If you’re a poker aficionado, chances are, you’re going to find a way to get your action. Even in the most troubling times, the urge to play the game that serves as the ultimate combination of skill, luck, and cunning never dwindles. And the most recent numbers out of the online gaming world certainly seem to bear that out.
In the second quarter of 2020, online gaming revenue in the United States came in at over $400 million, more than triple the level where it was at the same time last year. It was a record-breaking haul for a single three-month period. And it even outranked the earnings from online sports betting in the fourth quarter of 2019.
The obvious driver for the boom in online gaming at top gambling sites are all of the people who are staying at home. These online casino games include poker, blackjack, poker, slots, and so on. Without their usual outlets and with more concerns for safety, players who might have resisted the online sphere before likely took the dive when casino closures began. Meanwhile, those who were already comfortable in the online realm probably moved all their action permanently.
Nonetheless, those figures are quite staggering and could be an eye-opener for states across the country. Remember that, at present, only five states allow online casino gambling without any specific restrictions. Nevada allows online poker and nothing else, but that still provides a big revenue boost to the overall total.
In other words, those huge numbers are driven by a very tiny percentage of the country. The fact that a five-state haul could outdo online sports gambling, which is legal in 22 states, is somewhat stunning. Remember that the comparison is to online sports gambling in the fourth quarter of 2019, when there were no viral threats and football season was in full swing.
Anytime numbers like these emerge, you have to look at the full context. First of all, online gaming still falls short of the haul pulled in by actual casinos. And the effect of these crazy times sure has a lot to do with it.
In addition, state legislators who may have been dragging their heels when it comes to online gambling are probably seeing these numbers and thinking twice. At a time where budget cuts are rampant, the opportunity to pump money back into the economy should be greatly prized.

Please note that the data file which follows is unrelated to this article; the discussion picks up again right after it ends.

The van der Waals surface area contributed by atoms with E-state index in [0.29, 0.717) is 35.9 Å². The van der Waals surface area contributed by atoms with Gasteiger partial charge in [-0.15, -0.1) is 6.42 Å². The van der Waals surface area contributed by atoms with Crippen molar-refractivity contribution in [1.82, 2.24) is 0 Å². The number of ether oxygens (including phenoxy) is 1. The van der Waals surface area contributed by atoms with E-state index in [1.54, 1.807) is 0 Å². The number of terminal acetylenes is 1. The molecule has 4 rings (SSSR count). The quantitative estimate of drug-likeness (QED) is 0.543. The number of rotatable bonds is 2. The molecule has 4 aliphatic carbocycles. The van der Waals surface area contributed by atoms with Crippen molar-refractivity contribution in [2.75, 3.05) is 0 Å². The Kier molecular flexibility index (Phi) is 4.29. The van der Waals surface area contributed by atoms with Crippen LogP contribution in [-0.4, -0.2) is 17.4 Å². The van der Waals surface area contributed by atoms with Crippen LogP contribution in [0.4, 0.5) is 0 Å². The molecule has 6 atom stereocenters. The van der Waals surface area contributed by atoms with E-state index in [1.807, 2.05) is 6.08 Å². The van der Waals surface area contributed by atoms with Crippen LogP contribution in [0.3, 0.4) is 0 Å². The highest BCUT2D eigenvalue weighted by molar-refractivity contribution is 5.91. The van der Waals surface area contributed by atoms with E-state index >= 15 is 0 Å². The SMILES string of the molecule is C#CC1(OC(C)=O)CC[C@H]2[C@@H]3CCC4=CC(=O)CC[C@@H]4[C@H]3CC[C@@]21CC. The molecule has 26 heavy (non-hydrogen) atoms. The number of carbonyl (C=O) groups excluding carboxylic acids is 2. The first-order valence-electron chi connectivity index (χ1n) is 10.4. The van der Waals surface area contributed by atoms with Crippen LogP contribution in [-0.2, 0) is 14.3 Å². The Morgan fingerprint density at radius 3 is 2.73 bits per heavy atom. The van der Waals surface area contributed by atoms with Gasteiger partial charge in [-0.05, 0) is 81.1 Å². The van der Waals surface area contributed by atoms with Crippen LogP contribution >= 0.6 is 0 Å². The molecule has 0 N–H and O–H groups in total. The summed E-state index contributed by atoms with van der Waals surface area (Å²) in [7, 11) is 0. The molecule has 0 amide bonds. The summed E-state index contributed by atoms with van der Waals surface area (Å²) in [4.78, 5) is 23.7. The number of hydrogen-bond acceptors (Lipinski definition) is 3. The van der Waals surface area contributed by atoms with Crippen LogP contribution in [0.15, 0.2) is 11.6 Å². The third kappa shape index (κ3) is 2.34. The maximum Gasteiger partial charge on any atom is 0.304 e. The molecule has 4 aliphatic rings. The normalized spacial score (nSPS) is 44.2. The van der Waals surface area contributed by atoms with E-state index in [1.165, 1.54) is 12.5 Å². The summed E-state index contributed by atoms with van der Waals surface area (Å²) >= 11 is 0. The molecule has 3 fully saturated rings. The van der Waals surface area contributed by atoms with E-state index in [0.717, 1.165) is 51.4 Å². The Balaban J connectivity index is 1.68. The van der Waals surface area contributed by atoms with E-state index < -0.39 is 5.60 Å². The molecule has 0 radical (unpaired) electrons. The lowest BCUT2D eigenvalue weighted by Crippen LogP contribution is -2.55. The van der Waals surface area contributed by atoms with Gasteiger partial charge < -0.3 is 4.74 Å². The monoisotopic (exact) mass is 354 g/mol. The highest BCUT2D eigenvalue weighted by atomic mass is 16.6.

If nothing else, the numbers also lend a kind of legitimacy to the best online gambling sites that offer poker and other games. The old-fashioned, shady, back-room operations need to fall by the wayside at this point. And online poker players should feel solid that they are part of a booming business.
Big Pot Bonanza
How much money do you play for in your home poker game? At what point do you start to worry about the size of a pot? Most of us would likely start to tremble once things get even a little beyond our comfort zone.
But professional poker players have always proven to be a different breed. They have the ability to shake off the nerves and focus on the positive. Instead of thinking about the consequences of their losses, they focus on the rewards of their wins.
All of that is a prelude to say that the biggest pot in the history of online no-limit Hold’em took place this past week. It came on GG Poker and came up just shy of the million-dollar mark. And ironically enough, it came just a week after the previous high pot in a single hand was set, also at GG Poker.
The battle was between Tan Xuan and Ali Imsirovic. At the start of the hand, Imsirovic already seemed to be sitting pretty with a suited ace-king against his foe’s suited seven-nine. On the flop, both players got another suited card to match the two that they had, but Xuan also paired up his nine to take the lead.
When the flop brought another spade to match the three Imsirovic had in tow, he confidently called Xuan’s raise of over $100,000. On the river, Imsirovic got the spade he needed for his flush and knew that he was in control, with the ace of spades already sitting as one of his hole cards.
The final pot was $974,361. That topped the previous record of $842,438. It just goes to show that the real money online poker world is capable of attracting the high rollers who don’t blanche in the face of huge sums of money being on the line.
If there was a theme to this week’s article, it’s that online poker is doing just fine. The flipside of that, of course, is that many live tournaments have had to postpone their action. This past week, a few more live tournaments fell by the wayside.
Event organizers in Malta and the Netherlands were holding out hope that events they had scheduled in November might be able to go forward if things improved. However, both the Malta Poker Festival and the Master Classics of Poker were forced to throw in the towel this past week.
While postponements and cancellations are unsurprising, they are still tough on the establishments holding them. Let’s hope that a full return to tournament action isn’t too far off in the future.